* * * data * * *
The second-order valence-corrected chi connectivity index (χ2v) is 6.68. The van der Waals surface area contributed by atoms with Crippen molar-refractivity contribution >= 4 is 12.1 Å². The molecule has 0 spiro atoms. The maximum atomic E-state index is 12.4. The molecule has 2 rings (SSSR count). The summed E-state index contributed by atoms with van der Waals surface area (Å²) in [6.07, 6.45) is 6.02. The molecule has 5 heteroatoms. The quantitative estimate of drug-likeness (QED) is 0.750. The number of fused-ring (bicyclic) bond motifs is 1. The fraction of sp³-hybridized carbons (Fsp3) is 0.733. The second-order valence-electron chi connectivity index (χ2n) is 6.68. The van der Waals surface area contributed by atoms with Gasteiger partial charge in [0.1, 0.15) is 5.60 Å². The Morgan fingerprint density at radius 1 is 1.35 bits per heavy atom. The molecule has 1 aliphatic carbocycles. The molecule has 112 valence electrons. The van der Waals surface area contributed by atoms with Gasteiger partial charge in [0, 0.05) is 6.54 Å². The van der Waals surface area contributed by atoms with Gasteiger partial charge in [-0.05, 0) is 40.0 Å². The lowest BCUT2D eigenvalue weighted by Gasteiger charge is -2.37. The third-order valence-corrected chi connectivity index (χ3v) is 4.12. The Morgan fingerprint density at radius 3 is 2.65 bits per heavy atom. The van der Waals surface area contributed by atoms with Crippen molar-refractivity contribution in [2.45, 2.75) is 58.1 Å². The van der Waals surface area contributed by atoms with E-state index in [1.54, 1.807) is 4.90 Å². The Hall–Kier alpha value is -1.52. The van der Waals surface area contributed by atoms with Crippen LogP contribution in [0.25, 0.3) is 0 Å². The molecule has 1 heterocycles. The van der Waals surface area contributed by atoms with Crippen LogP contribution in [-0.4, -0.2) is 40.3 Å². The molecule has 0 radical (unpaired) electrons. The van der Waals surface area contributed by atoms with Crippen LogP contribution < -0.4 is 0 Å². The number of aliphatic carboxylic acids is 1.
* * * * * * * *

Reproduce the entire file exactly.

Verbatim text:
The second-order valence-corrected chi connectivity index (χ2v) is 6.68. The van der Waals surface area contributed by atoms with Crippen molar-refractivity contribution >= 4 is 12.1 Å². The molecule has 0 spiro atoms. The maximum atomic E-state index is 12.4. The molecule has 2 rings (SSSR count). The summed E-state index contributed by atoms with van der Waals surface area (Å²) in [6.07, 6.45) is 6.02. The molecule has 5 heteroatoms. The quantitative estimate of drug-likeness (QED) is 0.750. The number of fused-ring (bicyclic) bond motifs is 1. The fraction of sp³-hybridized carbons (Fsp3) is 0.733. The second-order valence-electron chi connectivity index (χ2n) is 6.68. The van der Waals surface area contributed by atoms with Gasteiger partial charge in [0.1, 0.15) is 5.60 Å². The Morgan fingerprint density at radius 1 is 1.35 bits per heavy atom. The molecule has 1 aliphatic carbocycles. The molecule has 112 valence electrons. The van der Waals surface area contributed by atoms with Gasteiger partial charge in [0, 0.05) is 6.54 Å². The van der Waals surface area contributed by atoms with Gasteiger partial charge in [-0.05, 0) is 40.0 Å². The lowest BCUT2D eigenvalue weighted by Gasteiger charge is -2.37. The third-order valence-corrected chi connectivity index (χ3v) is 4.12. The Morgan fingerprint density at radius 3 is 2.65 bits per heavy atom. The van der Waals surface area contributed by atoms with Crippen molar-refractivity contribution in [2.45, 2.75) is 58.1 Å². The van der Waals surface area contributed by atoms with E-state index in [1.54, 1.807) is 4.90 Å². The Hall–Kier alpha value is -1.52. The van der Waals surface area contributed by atoms with Crippen LogP contribution in [0.25, 0.3) is 0 Å². The molecule has 1 heterocycles. The van der Waals surface area contributed by atoms with Crippen LogP contribution in [-0.4, -0.2) is 40.3 Å². The molecule has 0 radical (unpaired) electrons. The van der Waals surface area contributed by atoms with Crippen LogP contribution < -0.4 is 0 Å². The number of aliphatic carboxylic acids is 1.